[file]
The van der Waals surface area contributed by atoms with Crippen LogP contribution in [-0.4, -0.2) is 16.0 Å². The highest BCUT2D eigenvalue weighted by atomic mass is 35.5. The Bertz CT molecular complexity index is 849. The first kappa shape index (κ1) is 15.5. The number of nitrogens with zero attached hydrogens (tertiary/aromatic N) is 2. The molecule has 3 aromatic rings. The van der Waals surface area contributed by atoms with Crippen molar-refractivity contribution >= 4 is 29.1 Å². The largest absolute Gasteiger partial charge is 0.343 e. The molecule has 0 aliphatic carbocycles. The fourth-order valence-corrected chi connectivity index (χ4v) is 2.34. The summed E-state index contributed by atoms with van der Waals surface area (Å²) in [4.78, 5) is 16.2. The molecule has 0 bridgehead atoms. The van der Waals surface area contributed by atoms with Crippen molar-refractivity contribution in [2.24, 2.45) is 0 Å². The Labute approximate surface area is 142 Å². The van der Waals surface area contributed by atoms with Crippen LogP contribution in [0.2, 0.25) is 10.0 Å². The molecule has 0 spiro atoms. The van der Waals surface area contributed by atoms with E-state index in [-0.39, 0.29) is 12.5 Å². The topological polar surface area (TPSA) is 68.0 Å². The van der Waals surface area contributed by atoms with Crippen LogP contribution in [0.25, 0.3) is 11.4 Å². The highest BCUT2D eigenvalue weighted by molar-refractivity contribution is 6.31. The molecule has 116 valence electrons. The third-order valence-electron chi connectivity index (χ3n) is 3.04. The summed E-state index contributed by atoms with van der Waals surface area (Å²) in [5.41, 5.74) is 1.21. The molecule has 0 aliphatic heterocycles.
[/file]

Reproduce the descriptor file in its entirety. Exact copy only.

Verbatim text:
The van der Waals surface area contributed by atoms with Crippen LogP contribution in [-0.4, -0.2) is 16.0 Å². The highest BCUT2D eigenvalue weighted by atomic mass is 35.5. The Bertz CT molecular complexity index is 849. The first kappa shape index (κ1) is 15.5. The number of nitrogens with zero attached hydrogens (tertiary/aromatic N) is 2. The molecule has 3 aromatic rings. The van der Waals surface area contributed by atoms with Crippen molar-refractivity contribution >= 4 is 29.1 Å². The largest absolute Gasteiger partial charge is 0.343 e. The molecule has 0 aliphatic carbocycles. The fourth-order valence-corrected chi connectivity index (χ4v) is 2.34. The summed E-state index contributed by atoms with van der Waals surface area (Å²) in [4.78, 5) is 16.2. The molecule has 0 bridgehead atoms. The van der Waals surface area contributed by atoms with Crippen molar-refractivity contribution in [2.24, 2.45) is 0 Å². The Labute approximate surface area is 142 Å². The van der Waals surface area contributed by atoms with Crippen LogP contribution in [0.2, 0.25) is 10.0 Å². The molecule has 0 spiro atoms. The van der Waals surface area contributed by atoms with E-state index in [-0.39, 0.29) is 12.5 Å². The topological polar surface area (TPSA) is 68.0 Å². The van der Waals surface area contributed by atoms with Crippen LogP contribution in [0.25, 0.3) is 11.4 Å². The highest BCUT2D eigenvalue weighted by molar-refractivity contribution is 6.31. The molecule has 116 valence electrons. The third-order valence-electron chi connectivity index (χ3n) is 3.04. The summed E-state index contributed by atoms with van der Waals surface area (Å²) in [5.41, 5.74) is 1.21. The molecule has 0 aliphatic heterocycles.